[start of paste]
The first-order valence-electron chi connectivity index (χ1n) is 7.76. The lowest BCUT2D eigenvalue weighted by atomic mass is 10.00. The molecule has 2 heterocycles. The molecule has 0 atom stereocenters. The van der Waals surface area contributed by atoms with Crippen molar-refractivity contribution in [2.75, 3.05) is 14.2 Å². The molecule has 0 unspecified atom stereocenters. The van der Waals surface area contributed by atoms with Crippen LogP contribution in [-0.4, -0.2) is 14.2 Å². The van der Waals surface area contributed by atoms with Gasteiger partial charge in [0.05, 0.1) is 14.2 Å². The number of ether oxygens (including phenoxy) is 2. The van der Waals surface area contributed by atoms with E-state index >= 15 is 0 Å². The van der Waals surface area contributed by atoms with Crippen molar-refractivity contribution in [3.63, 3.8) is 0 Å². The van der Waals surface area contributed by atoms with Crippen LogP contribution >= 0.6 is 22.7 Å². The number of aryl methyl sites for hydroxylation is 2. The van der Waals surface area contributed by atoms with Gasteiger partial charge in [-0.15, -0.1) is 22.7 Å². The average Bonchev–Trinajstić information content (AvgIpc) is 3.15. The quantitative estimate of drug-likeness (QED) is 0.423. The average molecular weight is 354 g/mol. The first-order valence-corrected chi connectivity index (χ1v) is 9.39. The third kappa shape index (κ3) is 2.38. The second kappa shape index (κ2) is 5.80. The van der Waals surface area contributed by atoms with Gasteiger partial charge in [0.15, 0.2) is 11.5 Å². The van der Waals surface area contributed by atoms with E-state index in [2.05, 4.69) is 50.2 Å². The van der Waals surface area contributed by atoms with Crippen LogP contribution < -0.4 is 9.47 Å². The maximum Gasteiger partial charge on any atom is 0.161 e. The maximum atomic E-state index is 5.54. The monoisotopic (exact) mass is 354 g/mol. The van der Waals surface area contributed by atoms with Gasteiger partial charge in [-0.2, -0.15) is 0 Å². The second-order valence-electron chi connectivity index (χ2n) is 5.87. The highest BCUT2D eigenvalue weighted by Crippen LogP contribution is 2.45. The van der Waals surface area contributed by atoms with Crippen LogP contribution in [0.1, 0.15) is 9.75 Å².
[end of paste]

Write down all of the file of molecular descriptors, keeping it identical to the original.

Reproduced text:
The first-order valence-electron chi connectivity index (χ1n) is 7.76. The lowest BCUT2D eigenvalue weighted by atomic mass is 10.00. The molecule has 2 heterocycles. The molecule has 0 atom stereocenters. The van der Waals surface area contributed by atoms with Crippen molar-refractivity contribution in [2.75, 3.05) is 14.2 Å². The molecule has 0 unspecified atom stereocenters. The van der Waals surface area contributed by atoms with Crippen LogP contribution in [-0.4, -0.2) is 14.2 Å². The van der Waals surface area contributed by atoms with Gasteiger partial charge in [0.05, 0.1) is 14.2 Å². The number of ether oxygens (including phenoxy) is 2. The van der Waals surface area contributed by atoms with E-state index >= 15 is 0 Å². The van der Waals surface area contributed by atoms with Crippen molar-refractivity contribution in [3.63, 3.8) is 0 Å². The van der Waals surface area contributed by atoms with Crippen LogP contribution >= 0.6 is 22.7 Å². The number of aryl methyl sites for hydroxylation is 2. The van der Waals surface area contributed by atoms with Gasteiger partial charge in [-0.15, -0.1) is 22.7 Å². The average Bonchev–Trinajstić information content (AvgIpc) is 3.15. The quantitative estimate of drug-likeness (QED) is 0.423. The average molecular weight is 354 g/mol. The first-order valence-corrected chi connectivity index (χ1v) is 9.39. The third kappa shape index (κ3) is 2.38. The second kappa shape index (κ2) is 5.80. The van der Waals surface area contributed by atoms with Gasteiger partial charge in [0.15, 0.2) is 11.5 Å². The van der Waals surface area contributed by atoms with E-state index in [2.05, 4.69) is 50.2 Å². The van der Waals surface area contributed by atoms with Crippen LogP contribution < -0.4 is 9.47 Å². The maximum Gasteiger partial charge on any atom is 0.161 e. The maximum atomic E-state index is 5.54. The monoisotopic (exact) mass is 354 g/mol. The van der Waals surface area contributed by atoms with Gasteiger partial charge in [-0.2, -0.15) is 0 Å². The second-order valence-electron chi connectivity index (χ2n) is 5.87. The highest BCUT2D eigenvalue weighted by Crippen LogP contribution is 2.45. The van der Waals surface area contributed by atoms with Crippen LogP contribution in [0.1, 0.15) is 9.75 Å².